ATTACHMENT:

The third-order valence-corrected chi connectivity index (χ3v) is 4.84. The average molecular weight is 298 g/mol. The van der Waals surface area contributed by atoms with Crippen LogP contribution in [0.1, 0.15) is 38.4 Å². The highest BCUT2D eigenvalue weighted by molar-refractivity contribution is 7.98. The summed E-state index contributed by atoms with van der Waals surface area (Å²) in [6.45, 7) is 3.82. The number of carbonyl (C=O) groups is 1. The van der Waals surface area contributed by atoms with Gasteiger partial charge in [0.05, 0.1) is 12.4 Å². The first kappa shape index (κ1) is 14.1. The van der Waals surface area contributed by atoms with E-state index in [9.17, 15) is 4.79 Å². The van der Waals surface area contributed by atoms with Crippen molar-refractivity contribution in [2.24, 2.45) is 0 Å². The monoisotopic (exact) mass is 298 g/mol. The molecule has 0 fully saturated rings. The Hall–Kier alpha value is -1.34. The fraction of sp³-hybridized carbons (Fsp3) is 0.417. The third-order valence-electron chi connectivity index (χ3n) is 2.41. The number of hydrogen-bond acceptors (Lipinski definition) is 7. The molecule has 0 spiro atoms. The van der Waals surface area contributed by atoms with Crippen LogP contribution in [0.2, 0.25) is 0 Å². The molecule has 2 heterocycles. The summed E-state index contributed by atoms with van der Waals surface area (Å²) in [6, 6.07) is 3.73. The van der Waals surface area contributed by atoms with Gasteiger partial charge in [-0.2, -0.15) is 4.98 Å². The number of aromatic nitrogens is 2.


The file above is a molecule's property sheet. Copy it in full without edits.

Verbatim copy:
The third-order valence-corrected chi connectivity index (χ3v) is 4.84. The average molecular weight is 298 g/mol. The van der Waals surface area contributed by atoms with Crippen LogP contribution in [0.1, 0.15) is 38.4 Å². The highest BCUT2D eigenvalue weighted by molar-refractivity contribution is 7.98. The summed E-state index contributed by atoms with van der Waals surface area (Å²) in [6.45, 7) is 3.82. The number of carbonyl (C=O) groups is 1. The van der Waals surface area contributed by atoms with Gasteiger partial charge in [0.05, 0.1) is 12.4 Å². The first kappa shape index (κ1) is 14.1. The van der Waals surface area contributed by atoms with E-state index in [9.17, 15) is 4.79 Å². The van der Waals surface area contributed by atoms with Crippen molar-refractivity contribution in [2.24, 2.45) is 0 Å². The monoisotopic (exact) mass is 298 g/mol. The molecule has 0 fully saturated rings. The Hall–Kier alpha value is -1.34. The fraction of sp³-hybridized carbons (Fsp3) is 0.417. The third-order valence-electron chi connectivity index (χ3n) is 2.41. The number of hydrogen-bond acceptors (Lipinski definition) is 7. The molecule has 0 spiro atoms. The van der Waals surface area contributed by atoms with Crippen LogP contribution in [0.2, 0.25) is 0 Å². The molecule has 2 heterocycles. The summed E-state index contributed by atoms with van der Waals surface area (Å²) in [6, 6.07) is 3.73. The van der Waals surface area contributed by atoms with Gasteiger partial charge in [-0.2, -0.15) is 4.98 Å². The number of aromatic nitrogens is 2.